Lockdown to Slowdown
Woke up…no alarm…sunrise…. Did not know what day of the week it was.
This sentiment pops up on the Internet, seeing others comment that in lockdown they are losing their bearings. Basic patterns disrupted, unsure as to when things will get back to normal, a certain monotony of days blending together…
This is not uncharted territory for folks in the film industry! After completing a job you might just float around til the next one. But when in production, crew becomes initiated in to a sort of club where the framework of time is lifted, or shifted, in a ‘through sleet or snow or any hour’ kind of way. If not clocking in at a sound stage, and instead doing location work, more than likely schedules will shift, with no natural day of the week or weekend. Circadian rhythms be damned, if we need to shoot all overnights, we shoot all overnights. If we need to shoot 6 days a week, well by golly that’s what we do. If we need to film Wednesday through Sunday, then that’s that. And say goodbye to the 40-hour work week.
Friends and family don’t automatically understand that you can’t meet up after work or for Sunday dinner, or that you can’t plan too far ahead without the caveat “if I’m not working.” They may be shocked that you miss a little calendar marker, or that your bills might be late, or that you aren’t caught up on the news.
They may not understand how with odd and shifting work schedules you can get turned around as to the day of the week, and even if you are off on Sunday you must do laundry, wash dishes, look at mail and paperwork and try to sleep for that 6 a.m. start time on the next day.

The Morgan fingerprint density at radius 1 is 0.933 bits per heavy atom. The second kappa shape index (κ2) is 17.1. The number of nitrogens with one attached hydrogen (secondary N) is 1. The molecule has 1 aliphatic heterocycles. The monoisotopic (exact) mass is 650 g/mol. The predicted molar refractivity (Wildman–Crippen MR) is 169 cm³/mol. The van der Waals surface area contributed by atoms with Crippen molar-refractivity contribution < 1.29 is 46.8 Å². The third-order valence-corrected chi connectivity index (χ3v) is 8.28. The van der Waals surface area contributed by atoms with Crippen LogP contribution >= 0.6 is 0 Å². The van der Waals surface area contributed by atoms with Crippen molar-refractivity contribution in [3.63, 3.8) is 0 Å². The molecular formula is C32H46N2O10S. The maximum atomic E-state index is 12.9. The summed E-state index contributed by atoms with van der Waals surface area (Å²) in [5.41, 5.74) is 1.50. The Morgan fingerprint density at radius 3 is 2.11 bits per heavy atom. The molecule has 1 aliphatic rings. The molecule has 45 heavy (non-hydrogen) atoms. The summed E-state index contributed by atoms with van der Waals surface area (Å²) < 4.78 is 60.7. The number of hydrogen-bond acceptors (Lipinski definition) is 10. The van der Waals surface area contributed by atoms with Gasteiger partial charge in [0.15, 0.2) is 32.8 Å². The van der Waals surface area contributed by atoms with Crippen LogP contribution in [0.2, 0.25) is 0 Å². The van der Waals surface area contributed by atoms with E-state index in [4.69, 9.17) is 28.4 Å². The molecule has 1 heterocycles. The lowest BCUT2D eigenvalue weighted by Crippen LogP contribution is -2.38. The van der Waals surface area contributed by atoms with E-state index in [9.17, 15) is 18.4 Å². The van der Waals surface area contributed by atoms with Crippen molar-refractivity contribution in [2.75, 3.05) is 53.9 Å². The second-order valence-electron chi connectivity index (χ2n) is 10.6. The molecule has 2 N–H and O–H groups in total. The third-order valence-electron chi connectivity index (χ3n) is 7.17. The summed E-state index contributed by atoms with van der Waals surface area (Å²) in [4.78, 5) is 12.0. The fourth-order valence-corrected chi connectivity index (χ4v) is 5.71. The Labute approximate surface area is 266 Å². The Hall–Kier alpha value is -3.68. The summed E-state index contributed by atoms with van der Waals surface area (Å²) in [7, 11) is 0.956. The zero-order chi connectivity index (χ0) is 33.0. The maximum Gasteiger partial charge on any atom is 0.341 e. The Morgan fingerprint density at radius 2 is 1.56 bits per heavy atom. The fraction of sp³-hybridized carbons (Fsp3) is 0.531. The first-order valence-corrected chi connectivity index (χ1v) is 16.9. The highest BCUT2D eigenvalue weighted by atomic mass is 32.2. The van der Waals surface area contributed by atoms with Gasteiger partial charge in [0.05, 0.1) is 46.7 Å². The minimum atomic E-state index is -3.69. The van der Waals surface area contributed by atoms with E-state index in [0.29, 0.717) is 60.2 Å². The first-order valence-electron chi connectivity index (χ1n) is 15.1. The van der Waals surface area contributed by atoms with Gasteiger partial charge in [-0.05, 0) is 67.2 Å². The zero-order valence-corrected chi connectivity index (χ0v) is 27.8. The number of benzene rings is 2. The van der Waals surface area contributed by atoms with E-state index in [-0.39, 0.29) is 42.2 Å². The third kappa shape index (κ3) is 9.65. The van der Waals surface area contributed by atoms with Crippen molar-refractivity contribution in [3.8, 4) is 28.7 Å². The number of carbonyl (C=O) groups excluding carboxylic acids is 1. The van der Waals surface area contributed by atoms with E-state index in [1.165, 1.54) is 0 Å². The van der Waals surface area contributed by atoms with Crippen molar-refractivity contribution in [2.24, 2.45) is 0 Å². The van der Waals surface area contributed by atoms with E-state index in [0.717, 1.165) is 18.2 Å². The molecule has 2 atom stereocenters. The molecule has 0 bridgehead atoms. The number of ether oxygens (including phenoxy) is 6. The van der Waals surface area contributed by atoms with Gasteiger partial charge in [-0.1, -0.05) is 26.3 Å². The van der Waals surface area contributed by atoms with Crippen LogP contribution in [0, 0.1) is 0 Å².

They may not understand… until now. At least some folks. Depending on the level of lockdown, some people have been home in a loose loop. Saturday night may not differ much from Monday morning. Home bored, or home busy – cleaning out closets and cabinets, learning an instrument or writing that novel. Working from home in half the time. But missing haircuts, no concerts or shows, nor eating out, no conference room meetings. Sweatpants, and keeping those brassieres in the drawers (this, actually, is pretty good) – all are big adjustments to a whole world’s habits and rituals and normal operations.
For those on the sidelines that didn’t experience any sickness, maybe this was a strange gift, a moment to slow down, catch up, to look inward, to intuitively appreciate simple moments and small things.
It’s almost summer. Businesses begin to open. Production is officially allowed to shake the dust off its shoulders in Texas, but projects have yet to ride over the horizon. People have had to live in the slipperiness of an expanded view of time, and maybe that has changed us in a good way.